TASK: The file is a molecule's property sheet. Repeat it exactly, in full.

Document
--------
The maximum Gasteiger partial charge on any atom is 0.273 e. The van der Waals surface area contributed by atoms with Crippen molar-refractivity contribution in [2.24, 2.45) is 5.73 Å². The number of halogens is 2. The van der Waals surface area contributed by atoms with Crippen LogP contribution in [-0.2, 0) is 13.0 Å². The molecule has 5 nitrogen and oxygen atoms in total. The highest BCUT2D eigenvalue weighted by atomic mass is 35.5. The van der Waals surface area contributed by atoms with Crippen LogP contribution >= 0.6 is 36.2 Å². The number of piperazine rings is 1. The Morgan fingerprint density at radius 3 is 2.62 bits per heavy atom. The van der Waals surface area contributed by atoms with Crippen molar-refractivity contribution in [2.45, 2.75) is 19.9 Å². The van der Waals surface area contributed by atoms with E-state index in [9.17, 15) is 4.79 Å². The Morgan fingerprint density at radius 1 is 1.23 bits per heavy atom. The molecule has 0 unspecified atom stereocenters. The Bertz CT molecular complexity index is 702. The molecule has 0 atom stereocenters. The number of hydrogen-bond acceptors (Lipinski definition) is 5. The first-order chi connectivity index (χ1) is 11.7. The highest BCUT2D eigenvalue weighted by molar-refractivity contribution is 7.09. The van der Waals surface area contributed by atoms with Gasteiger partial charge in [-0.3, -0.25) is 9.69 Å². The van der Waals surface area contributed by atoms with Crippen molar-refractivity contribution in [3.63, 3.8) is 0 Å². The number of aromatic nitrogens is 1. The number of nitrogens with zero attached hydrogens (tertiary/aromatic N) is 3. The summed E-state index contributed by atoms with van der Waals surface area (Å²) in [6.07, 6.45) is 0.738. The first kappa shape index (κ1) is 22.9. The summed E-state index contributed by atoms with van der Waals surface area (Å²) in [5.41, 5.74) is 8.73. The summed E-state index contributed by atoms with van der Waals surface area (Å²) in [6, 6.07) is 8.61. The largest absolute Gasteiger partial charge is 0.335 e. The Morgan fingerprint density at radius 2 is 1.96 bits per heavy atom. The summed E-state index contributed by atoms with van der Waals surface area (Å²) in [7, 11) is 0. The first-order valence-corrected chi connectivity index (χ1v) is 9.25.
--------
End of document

The maximum Gasteiger partial charge on any atom is 0.273 e. The van der Waals surface area contributed by atoms with Crippen molar-refractivity contribution in [2.24, 2.45) is 5.73 Å². The number of halogens is 2. The van der Waals surface area contributed by atoms with Crippen LogP contribution in [-0.2, 0) is 13.0 Å². The molecule has 5 nitrogen and oxygen atoms in total. The highest BCUT2D eigenvalue weighted by atomic mass is 35.5. The van der Waals surface area contributed by atoms with Crippen LogP contribution >= 0.6 is 36.2 Å². The number of piperazine rings is 1. The Morgan fingerprint density at radius 3 is 2.62 bits per heavy atom. The van der Waals surface area contributed by atoms with Crippen molar-refractivity contribution in [2.45, 2.75) is 19.9 Å². The van der Waals surface area contributed by atoms with E-state index in [9.17, 15) is 4.79 Å². The Morgan fingerprint density at radius 1 is 1.23 bits per heavy atom. The molecule has 0 unspecified atom stereocenters. The Bertz CT molecular complexity index is 702. The molecule has 0 atom stereocenters. The number of hydrogen-bond acceptors (Lipinski definition) is 5. The first-order chi connectivity index (χ1) is 11.7. The highest BCUT2D eigenvalue weighted by molar-refractivity contribution is 7.09. The van der Waals surface area contributed by atoms with Gasteiger partial charge in [-0.3, -0.25) is 9.69 Å². The van der Waals surface area contributed by atoms with Crippen molar-refractivity contribution in [3.63, 3.8) is 0 Å². The number of aromatic nitrogens is 1. The number of nitrogens with zero attached hydrogens (tertiary/aromatic N) is 3. The summed E-state index contributed by atoms with van der Waals surface area (Å²) in [6.07, 6.45) is 0.738. The first kappa shape index (κ1) is 22.9. The summed E-state index contributed by atoms with van der Waals surface area (Å²) in [5.41, 5.74) is 8.73. The summed E-state index contributed by atoms with van der Waals surface area (Å²) in [6, 6.07) is 8.61. The largest absolute Gasteiger partial charge is 0.335 e. The Morgan fingerprint density at radius 2 is 1.96 bits per heavy atom. The summed E-state index contributed by atoms with van der Waals surface area (Å²) in [7, 11) is 0. The first-order valence-corrected chi connectivity index (χ1v) is 9.25.